• Movement disorders – With hysteria, convulsive seizures (without loss of consciousness), transient paresis, and paralysis may develop.
    • Sensory disturbances – Hysterical neurosis is often accompanied by transient blindness, deafness, loss of smell, taste, paresthesia.
    • Sexual abnormalities – (eg, impotence, decreased libido).
  • Neurasthenia is considered the most common form of neurosis. Manifestations:
    • Autonomic disorders (see below).
    • Increased excitability, fatigue, and exhaustion of the nervous system.
    • Disorders of attention, impaired concentration.
    • Decreased performance, lethargy.
    • Instability of mood, often – depression.
    • Sleep disorders (falling asleep, restless sleep, unpleasant dreams).
    • Sexual dysfunction (eg, decreased sex drive, impotence).



In the process of development of a neurotic state, there is a natural sequence of inclusion in the structure of neurosis of various systems and, as a consequence, the formation of general manifestations:

  • Inadequacy of autonomic reactions to the effect (for example, tachycardia, arrhythmia, shortness of breath, excessive sweating, redness or blanching of the skin and mucous membranes, hypo- and hypertensive reactions, sleep and appetite disturbances, a feeling of pain in the heart arising in response to an effect that the patient gives particular value).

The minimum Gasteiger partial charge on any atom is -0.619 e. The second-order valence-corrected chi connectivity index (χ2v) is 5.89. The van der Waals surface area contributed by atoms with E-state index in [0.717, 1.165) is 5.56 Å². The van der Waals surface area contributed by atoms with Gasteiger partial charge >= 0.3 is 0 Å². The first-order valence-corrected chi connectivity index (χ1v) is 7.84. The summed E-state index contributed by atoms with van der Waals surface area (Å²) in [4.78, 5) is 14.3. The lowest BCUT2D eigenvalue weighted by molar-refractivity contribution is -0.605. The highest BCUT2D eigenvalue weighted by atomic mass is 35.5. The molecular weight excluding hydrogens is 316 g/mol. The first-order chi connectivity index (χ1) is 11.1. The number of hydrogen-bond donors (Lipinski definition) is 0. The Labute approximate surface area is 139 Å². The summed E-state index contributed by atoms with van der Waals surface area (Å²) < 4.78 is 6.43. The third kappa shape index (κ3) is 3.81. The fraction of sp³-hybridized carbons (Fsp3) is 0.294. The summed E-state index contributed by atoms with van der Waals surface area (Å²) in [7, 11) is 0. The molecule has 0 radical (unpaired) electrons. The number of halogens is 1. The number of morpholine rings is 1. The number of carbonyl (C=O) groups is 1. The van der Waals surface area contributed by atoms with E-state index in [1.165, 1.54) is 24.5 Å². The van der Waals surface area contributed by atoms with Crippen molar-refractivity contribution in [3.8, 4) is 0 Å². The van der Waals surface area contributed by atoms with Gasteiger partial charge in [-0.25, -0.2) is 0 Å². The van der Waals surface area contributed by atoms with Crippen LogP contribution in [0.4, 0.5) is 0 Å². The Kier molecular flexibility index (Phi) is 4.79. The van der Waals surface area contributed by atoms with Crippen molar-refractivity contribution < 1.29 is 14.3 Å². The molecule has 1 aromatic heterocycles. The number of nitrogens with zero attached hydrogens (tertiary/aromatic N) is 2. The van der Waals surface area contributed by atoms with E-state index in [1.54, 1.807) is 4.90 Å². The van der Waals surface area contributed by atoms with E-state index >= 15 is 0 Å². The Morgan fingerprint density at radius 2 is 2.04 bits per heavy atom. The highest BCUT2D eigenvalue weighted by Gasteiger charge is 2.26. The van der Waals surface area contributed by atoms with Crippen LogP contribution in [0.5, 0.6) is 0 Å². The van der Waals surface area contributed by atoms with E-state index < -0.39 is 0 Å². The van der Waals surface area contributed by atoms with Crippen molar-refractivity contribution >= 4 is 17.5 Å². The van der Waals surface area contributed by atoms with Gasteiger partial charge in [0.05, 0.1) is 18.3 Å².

• Development of pathological sensorimotor reactions (for example, hypersensitivity to various external influences or changes in the body, fussiness, unnecessary movements, gestures, passing paresis and paralysis, facial expressions inadequate to the event).
  • Frequent affective reactions – a violent emotional response to an impact or situation (for example, anxiety, fear of death, emotional stress, sobbing, abuse).
  • Intellectual analysis of the disease state and decision-making on the form of behavior (development of compensation measures). They are aimed at overcoming the current situation and painful sensations.

The specified sequence of the formation of manifestations in the development of neuroses is revealed in most patients. It is essential that in ontogenesis the order of the inclusion of the body’s reactions to various influences has the same sequence: first, vegetative reactions are observed, and then sensorimotor, affective, and ideational reactions are included.



One of the common, permanent, and early components of neurosis are vegetative disorders: various syndromes of dysfunction of internal organs and their physiological systems (blood circulation, respiration, digestion, reproductive, and others). They are the result of centrogenic disorders in the regulation of their activity of neurogenic genesis.

In the clinical literature, these disorders are designated by various terms: “neurocirculatory dystonia”, “vegetative neurosis”, “vegetative dystonia”, “vegetative-vascular dystonia” and many others. Neurotic conditions often precede somatic pathologies: coronary artery disease, hypertension, gastric ulcer, and duodenal ulcer, various endocrinopathies.